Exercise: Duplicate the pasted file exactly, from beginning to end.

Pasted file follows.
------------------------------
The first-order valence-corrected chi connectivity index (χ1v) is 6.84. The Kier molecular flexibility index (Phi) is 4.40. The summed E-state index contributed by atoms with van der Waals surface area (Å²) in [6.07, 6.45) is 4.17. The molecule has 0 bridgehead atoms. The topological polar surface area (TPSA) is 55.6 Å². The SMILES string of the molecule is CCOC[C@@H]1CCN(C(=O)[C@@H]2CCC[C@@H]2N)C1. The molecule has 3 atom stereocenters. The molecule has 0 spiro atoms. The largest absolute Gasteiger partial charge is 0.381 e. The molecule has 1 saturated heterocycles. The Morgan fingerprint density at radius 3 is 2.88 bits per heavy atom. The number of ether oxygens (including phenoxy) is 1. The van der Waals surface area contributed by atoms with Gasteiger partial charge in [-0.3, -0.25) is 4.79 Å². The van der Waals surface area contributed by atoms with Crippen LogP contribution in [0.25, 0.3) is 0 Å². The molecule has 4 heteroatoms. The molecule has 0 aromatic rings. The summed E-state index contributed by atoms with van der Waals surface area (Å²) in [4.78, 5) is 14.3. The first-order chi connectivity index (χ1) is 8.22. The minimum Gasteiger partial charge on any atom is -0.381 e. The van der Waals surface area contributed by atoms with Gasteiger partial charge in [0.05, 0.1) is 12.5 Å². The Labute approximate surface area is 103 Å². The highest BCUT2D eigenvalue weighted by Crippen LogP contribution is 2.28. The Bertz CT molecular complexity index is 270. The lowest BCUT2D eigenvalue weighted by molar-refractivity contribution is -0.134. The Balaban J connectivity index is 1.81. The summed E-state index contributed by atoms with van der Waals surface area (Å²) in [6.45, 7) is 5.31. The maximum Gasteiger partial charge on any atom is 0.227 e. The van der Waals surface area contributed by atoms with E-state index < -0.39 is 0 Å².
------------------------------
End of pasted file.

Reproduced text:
The first-order valence-corrected chi connectivity index (χ1v) is 6.84. The Kier molecular flexibility index (Phi) is 4.40. The summed E-state index contributed by atoms with van der Waals surface area (Å²) in [6.07, 6.45) is 4.17. The molecule has 0 bridgehead atoms. The topological polar surface area (TPSA) is 55.6 Å². The SMILES string of the molecule is CCOC[C@@H]1CCN(C(=O)[C@@H]2CCC[C@@H]2N)C1. The molecule has 3 atom stereocenters. The molecule has 0 spiro atoms. The largest absolute Gasteiger partial charge is 0.381 e. The molecule has 1 saturated heterocycles. The Morgan fingerprint density at radius 3 is 2.88 bits per heavy atom. The number of ether oxygens (including phenoxy) is 1. The van der Waals surface area contributed by atoms with Gasteiger partial charge in [-0.3, -0.25) is 4.79 Å². The van der Waals surface area contributed by atoms with Crippen LogP contribution in [0.25, 0.3) is 0 Å². The molecule has 4 heteroatoms. The molecule has 0 aromatic rings. The summed E-state index contributed by atoms with van der Waals surface area (Å²) in [4.78, 5) is 14.3. The first-order chi connectivity index (χ1) is 8.22. The minimum Gasteiger partial charge on any atom is -0.381 e. The van der Waals surface area contributed by atoms with Gasteiger partial charge in [0.05, 0.1) is 12.5 Å². The Labute approximate surface area is 103 Å². The highest BCUT2D eigenvalue weighted by Crippen LogP contribution is 2.28. The Bertz CT molecular complexity index is 270. The lowest BCUT2D eigenvalue weighted by molar-refractivity contribution is -0.134. The Balaban J connectivity index is 1.81. The summed E-state index contributed by atoms with van der Waals surface area (Å²) in [6.45, 7) is 5.31. The maximum Gasteiger partial charge on any atom is 0.227 e. The van der Waals surface area contributed by atoms with E-state index < -0.39 is 0 Å².